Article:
The Designing Sound blog recently devoted a series of articles to the topic of silence, including an elaborately philosophical article on the nature of silence as a Zen state of altered consciousness (Silence is the Sound of Listening, by Miguel Isaza).
My main impression from the article was an emphasis on sound as the state of calm in which we (as listeners) become receptive to the world of aural phenomena constantly surrounding us.
The article brought to mind a few ideas that I thought I would share about the role of silence in the creative output of a game composer.
Sometimes when we as game composers receive creative guidance in regards to the musical style of a project, we’ll be instructed to do the following:
Let the music breathe.
The idea of “breathing music” can be interpreted in several ways. It can mean that the music should dwindle intermittently into absolute silence so that the game’s soundscape can essentially “take over” for a few moments, before the music resumes. It can also mean that the music should be written with sparse instrumentation and lots of unoccupied space in the frequency spectrum, resulting in the impression of lots of brief silent pauses that allow the sound design environment to filter through the lattice of musical elements. Finally, it can mean that the music is composed of a series of crescendos and diminuendos, whereby the musical score swells dramatically and then recedes into a near-silent state on a regular basis.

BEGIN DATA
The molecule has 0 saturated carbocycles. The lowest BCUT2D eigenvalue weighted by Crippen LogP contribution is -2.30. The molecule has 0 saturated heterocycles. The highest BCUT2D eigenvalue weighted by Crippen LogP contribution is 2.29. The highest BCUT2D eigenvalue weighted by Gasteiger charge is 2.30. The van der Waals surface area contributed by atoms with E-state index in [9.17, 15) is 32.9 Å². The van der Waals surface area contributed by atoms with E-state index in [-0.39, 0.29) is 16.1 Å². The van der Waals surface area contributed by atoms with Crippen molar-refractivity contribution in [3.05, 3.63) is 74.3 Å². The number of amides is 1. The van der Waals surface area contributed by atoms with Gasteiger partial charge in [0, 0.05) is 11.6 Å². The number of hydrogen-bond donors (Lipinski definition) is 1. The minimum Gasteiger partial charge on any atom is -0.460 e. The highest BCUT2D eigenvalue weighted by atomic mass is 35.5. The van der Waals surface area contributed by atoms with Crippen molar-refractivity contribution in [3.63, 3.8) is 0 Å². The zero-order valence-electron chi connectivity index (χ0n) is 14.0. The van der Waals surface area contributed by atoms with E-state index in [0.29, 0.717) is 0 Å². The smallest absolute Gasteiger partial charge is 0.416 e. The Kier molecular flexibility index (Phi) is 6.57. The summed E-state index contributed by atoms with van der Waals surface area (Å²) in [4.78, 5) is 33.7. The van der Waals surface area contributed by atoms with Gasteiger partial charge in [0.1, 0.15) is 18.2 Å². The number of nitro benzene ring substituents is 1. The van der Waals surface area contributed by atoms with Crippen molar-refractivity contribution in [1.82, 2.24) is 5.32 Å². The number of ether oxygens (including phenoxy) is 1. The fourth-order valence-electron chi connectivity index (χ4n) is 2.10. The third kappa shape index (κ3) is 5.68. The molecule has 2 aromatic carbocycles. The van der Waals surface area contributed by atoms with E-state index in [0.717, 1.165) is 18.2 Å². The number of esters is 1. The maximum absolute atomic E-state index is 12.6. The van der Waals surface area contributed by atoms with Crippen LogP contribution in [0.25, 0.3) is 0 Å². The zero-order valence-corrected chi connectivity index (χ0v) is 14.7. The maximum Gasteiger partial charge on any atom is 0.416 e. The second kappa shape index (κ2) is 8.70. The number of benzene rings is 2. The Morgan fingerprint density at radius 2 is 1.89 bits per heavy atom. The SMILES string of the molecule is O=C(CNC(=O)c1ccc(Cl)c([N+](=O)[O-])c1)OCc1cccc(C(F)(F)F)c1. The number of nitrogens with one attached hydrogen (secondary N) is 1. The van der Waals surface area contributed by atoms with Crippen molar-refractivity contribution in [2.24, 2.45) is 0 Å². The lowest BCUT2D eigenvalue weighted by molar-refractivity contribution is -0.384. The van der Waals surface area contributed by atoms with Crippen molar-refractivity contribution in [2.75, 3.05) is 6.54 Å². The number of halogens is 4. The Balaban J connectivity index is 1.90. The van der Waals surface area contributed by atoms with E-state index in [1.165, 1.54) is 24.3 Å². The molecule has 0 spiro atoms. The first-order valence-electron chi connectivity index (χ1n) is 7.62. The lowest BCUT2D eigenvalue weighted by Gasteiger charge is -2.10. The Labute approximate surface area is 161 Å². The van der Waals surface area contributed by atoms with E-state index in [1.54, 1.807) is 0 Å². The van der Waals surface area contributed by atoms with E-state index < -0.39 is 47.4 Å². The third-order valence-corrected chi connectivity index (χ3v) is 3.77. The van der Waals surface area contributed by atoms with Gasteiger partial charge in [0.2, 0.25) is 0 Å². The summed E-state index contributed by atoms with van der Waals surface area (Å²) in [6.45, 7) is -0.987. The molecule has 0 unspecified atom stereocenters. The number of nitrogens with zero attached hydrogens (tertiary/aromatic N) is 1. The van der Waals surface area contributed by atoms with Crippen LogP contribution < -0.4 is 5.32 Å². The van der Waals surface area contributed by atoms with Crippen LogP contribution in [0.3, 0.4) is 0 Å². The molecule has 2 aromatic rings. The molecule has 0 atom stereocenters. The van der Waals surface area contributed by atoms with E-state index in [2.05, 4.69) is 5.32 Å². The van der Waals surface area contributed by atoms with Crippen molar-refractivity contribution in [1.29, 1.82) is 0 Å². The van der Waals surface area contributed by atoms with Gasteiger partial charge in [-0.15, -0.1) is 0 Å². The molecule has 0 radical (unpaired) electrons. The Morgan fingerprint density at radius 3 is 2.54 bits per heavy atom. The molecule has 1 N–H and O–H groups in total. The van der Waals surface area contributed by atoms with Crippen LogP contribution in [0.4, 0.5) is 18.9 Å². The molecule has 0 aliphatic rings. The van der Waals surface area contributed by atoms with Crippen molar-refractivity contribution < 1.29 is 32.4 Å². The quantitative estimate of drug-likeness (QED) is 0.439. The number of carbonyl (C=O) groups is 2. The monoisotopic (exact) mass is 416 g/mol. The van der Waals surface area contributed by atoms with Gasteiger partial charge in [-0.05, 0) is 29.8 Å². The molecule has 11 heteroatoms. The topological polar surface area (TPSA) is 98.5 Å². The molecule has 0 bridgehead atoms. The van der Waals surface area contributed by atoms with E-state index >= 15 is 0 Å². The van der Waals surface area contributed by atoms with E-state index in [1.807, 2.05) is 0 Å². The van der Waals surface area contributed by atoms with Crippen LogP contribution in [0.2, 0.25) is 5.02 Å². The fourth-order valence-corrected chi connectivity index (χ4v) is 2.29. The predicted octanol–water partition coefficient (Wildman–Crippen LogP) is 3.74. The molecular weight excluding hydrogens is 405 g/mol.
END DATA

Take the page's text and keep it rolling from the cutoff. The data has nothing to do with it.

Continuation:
All of these approaches share one aspect in common: the music is structured to allow the sound design to move regularly into the foreground, pushing the music further into the background of the player’s conscious awareness. With this in mind, should we interpret this instruction to “let the music breathe” as a desire to deemphasize the music in favor of other aspects of the game’s aural design?
On page 52 of my book, A Composer’s Guide to Game Music, I discuss an interesting study conducted by Stanford University, which casts a very different light on the effect of silence on the experience of listening to music. The study revealed that when listening to a piece of music, our minds become most attentive and filled with the most anticipatory focus when the music becomes silent for a moment. For instance, in the short pauses between the movements of a symphony, the listener’s attention to the music peaks.
So, when we’re asked to let the music “breathe,” perhaps we can interpret this to mean that we should include those brief pauses that cause the player to pay more attention to our music than they had before. As Miguel Isaza wrote in his article for Designing Sound, the act of becoming silent awakens our consciousness to the world of sound around us. Perhaps by using silence as a tool in our game music, we can awaken gamers to the world of music we have created.